HomeArtificial IntelligenceArtificial Intelligence NewsDuping Victims using AI Voice Cloning Tools

Duping Victims using AI Voice Cloning Tools

Allow the caller to speak first if you answer a call from an unknown number. It’s possible that the person on the other end of the line is secretly capturing clips of your voice in order to impersonate you later on in a convincing way.

The Federal Trade Commission warns customers to be wary of con artists who secretly record people’s voices in order to later pose as them and request money from victims’ relatives.

In light of the advent of AI-powered products like ChatGPT and Microsoft’s Vall-E, a text-to-speech converter tool the firm unveiled in January, the FTC highlighted such a scenario. Vall-E is not yet accessible to the general public, but Resemble AI and ElevenLabs, among other businesses, produce technologies that are. With the aid of this technology, written sentences may be accurately translated into convincing audio using a little sample of anyone’s voice.

“Your phone rings. An anxious voice may be heard over the phone. Your grandson is here. He claims that because he crashed the automobile and was arrested, he is in serious difficulty. But you may contribute by contributing cash. You inhale deeply and contemplate. You are aware of grandparent fraud. Darn, though, that sounds exactly like him “Alvaro Puig, a consumer education specialist at the FTC, posted a message online.

You only need three seconds

According to experts, criminals are using easily accessible “voice cloning” techniques to trick victims into thinking that their loved ones are in crisis and urgently need money. All it takes is a brief audio clip of someone’s voice, which is occasionally accessible online, and a voice-cloning app like ElevenLabs’ AI speech software, VoiceLab. If it isn’t, it may be obtained by recording a spam call.

According to Hany Farid, a professor of digital forensics at the University of California, Berkeley, if you created a TikTok video with your voice in it, that would be sufficient, CBS MoneyWatch said. For instance, a voice mailbox recording might be sufficient.

He is not shocked by the prevalence of such frauds. Continuum, this is a part of it. Spam calls came first, followed by phishing emails and text messaging frauds. So, this is the scams’ logical progression, according to Farid.

Don’t believe what you hear

In real life, this implies that you can no longer trust voices that sound exactly like those of your friends and family, according to the FTC.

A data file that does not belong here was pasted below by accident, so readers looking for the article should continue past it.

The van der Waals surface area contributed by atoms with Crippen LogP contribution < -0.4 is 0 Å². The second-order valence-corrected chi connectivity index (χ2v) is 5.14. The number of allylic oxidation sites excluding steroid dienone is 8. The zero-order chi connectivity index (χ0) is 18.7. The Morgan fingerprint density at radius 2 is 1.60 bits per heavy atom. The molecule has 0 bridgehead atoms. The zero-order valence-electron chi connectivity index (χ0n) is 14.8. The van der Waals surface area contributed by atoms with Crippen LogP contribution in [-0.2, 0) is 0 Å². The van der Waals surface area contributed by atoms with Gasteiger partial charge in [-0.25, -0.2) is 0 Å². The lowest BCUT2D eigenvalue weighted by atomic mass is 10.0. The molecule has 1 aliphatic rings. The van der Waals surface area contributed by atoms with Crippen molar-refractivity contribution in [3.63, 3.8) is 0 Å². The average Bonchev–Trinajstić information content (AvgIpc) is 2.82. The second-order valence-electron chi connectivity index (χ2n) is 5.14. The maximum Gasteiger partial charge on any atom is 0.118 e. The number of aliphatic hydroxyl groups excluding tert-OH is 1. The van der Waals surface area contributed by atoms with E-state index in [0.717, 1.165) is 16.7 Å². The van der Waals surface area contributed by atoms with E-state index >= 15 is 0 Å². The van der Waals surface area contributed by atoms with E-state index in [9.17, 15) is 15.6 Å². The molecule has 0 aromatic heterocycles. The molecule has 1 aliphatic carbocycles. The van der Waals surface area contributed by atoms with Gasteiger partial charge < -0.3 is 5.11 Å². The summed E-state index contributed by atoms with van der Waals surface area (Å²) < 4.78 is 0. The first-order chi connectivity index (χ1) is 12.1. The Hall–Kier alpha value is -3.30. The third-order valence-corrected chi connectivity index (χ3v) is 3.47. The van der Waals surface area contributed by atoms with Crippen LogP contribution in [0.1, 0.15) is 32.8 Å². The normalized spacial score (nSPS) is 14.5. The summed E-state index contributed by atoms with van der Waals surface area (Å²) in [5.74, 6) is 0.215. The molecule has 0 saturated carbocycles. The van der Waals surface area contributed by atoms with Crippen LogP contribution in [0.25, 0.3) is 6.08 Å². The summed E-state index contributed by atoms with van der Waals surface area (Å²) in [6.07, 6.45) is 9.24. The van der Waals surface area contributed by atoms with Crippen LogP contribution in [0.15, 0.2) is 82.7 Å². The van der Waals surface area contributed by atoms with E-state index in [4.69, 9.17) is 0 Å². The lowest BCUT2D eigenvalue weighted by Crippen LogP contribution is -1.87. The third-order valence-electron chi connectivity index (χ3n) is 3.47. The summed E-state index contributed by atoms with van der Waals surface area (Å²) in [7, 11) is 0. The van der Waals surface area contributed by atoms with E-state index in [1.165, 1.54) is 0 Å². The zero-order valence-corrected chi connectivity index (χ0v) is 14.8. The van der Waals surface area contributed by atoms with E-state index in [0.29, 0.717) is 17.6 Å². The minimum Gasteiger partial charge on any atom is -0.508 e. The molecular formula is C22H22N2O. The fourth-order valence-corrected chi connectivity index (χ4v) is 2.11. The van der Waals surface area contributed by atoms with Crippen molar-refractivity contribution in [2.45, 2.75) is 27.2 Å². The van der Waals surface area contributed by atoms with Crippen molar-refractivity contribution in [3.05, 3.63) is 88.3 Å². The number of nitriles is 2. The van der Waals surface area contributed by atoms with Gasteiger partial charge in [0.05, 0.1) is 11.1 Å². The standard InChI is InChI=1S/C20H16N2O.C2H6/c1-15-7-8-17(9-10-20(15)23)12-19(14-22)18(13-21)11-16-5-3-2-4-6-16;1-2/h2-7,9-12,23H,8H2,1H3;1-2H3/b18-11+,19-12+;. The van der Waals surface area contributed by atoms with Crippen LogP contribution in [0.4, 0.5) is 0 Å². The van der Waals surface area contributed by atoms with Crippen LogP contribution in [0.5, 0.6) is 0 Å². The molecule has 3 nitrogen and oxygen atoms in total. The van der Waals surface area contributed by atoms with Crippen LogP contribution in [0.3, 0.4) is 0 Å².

The FTC cautions, Don’t believe what you hear. Make touch with the alleged contactor to confirm the information. Use a phone number that is known to belong to them. Try contacting your loved one through a different family member or one of their acquaintances if you are unable to reach them directly.

The creator of Vall-E Microsoft made a reference to this issue by saying that the model “may contain potential risks in misuse, such as spoofing voice identification or impersonating a certain speaker” in a paper showing the technique. According to the report, the tool “should contain a mechanism to confirm that the speaker allows the use of their voice” if it is made available to the general public.

ElevenLabs stated on Twitter in January that it also witness a rising amount of voice cloning misuse situations.

The company claimed that identity verification is necessary to screen out dangerous content because of this and that the technology will only be made available for a price.

How to keep oneself safe

It’s crucial to be on the lookout for criminals who use voice cloning software to impersonate other people and conduct crimes. First of all, if you answer a call from an unknown number, let the caller speak first. If you express yourself as “Hello? What individual is this? “They might mimic you using that audio clip.

Farid claimed that he now only answers the phone when he is anticipating a call. And when he gets calls from supposedly related people, like his wife, that seem “odd,” he asks her for a code word that they have set.

Now, if we think someone else knows it, we may even pronounce it incorrectly, he told CBS MoneyWatch. “It’s similar to a password that you keep to yourself. As long as you have the resources to ask and don’t panic, there is a really simple solution around this.

It is a low-tech solution to a high-tech problem. The FTC also cautions consumers not to believe incoming calls from unknown persons and suggests that people check calls purporting to be from friends or family members in another way, such as by phoning the person on a known number or contacting common connections.

Also, it can be a warning sign when someone requests payment via gift card, money wire, or cryptocurrency.

According to the FTC, scammers persuade victims to wire or pay money in ways that make it difficult to get their money back.

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